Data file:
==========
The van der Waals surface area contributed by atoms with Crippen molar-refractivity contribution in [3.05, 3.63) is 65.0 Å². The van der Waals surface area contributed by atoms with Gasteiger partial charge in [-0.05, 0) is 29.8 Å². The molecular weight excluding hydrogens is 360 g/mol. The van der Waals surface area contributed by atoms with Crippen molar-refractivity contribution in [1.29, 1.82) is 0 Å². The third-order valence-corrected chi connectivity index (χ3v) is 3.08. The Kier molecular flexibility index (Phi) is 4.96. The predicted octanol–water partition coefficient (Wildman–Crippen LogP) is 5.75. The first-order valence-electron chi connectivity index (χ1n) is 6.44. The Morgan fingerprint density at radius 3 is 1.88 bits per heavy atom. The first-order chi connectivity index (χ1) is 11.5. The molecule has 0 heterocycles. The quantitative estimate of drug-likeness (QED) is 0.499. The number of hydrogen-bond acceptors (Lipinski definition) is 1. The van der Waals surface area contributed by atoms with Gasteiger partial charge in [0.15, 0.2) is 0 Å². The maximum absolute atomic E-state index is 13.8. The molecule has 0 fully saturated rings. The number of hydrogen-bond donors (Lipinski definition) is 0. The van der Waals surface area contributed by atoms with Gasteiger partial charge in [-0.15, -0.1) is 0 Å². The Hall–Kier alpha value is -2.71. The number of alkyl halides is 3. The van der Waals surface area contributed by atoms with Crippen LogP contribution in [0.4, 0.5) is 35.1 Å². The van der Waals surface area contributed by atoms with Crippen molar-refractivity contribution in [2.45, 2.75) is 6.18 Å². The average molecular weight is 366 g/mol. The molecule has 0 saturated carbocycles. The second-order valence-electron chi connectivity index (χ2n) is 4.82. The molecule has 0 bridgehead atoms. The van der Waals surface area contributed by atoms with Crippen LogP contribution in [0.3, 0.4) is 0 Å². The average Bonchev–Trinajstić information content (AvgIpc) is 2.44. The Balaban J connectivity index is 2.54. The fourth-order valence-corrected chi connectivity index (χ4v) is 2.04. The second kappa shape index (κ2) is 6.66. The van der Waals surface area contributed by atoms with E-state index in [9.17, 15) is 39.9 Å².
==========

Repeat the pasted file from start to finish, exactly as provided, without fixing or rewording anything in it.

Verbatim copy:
The van der Waals surface area contributed by atoms with Crippen molar-refractivity contribution in [3.05, 3.63) is 65.0 Å². The van der Waals surface area contributed by atoms with Gasteiger partial charge in [-0.05, 0) is 29.8 Å². The molecular weight excluding hydrogens is 360 g/mol. The van der Waals surface area contributed by atoms with Crippen molar-refractivity contribution in [1.29, 1.82) is 0 Å². The third-order valence-corrected chi connectivity index (χ3v) is 3.08. The Kier molecular flexibility index (Phi) is 4.96. The predicted octanol–water partition coefficient (Wildman–Crippen LogP) is 5.75. The first-order valence-electron chi connectivity index (χ1n) is 6.44. The Morgan fingerprint density at radius 3 is 1.88 bits per heavy atom. The first-order chi connectivity index (χ1) is 11.5. The molecule has 0 heterocycles. The quantitative estimate of drug-likeness (QED) is 0.499. The number of hydrogen-bond acceptors (Lipinski definition) is 1. The van der Waals surface area contributed by atoms with Gasteiger partial charge in [0.15, 0.2) is 0 Å². The maximum absolute atomic E-state index is 13.8. The molecule has 0 fully saturated rings. The number of hydrogen-bond donors (Lipinski definition) is 0. The van der Waals surface area contributed by atoms with Gasteiger partial charge in [-0.15, -0.1) is 0 Å². The Hall–Kier alpha value is -2.71. The number of alkyl halides is 3. The van der Waals surface area contributed by atoms with Crippen LogP contribution in [0.4, 0.5) is 35.1 Å². The van der Waals surface area contributed by atoms with Crippen molar-refractivity contribution in [2.45, 2.75) is 6.18 Å². The average molecular weight is 366 g/mol. The molecule has 0 saturated carbocycles. The second-order valence-electron chi connectivity index (χ2n) is 4.82. The molecule has 0 bridgehead atoms. The van der Waals surface area contributed by atoms with Crippen LogP contribution in [0.3, 0.4) is 0 Å². The average Bonchev–Trinajstić information content (AvgIpc) is 2.44. The Balaban J connectivity index is 2.54. The fourth-order valence-corrected chi connectivity index (χ4v) is 2.04. The second kappa shape index (κ2) is 6.66. The van der Waals surface area contributed by atoms with E-state index in [9.17, 15) is 39.9 Å².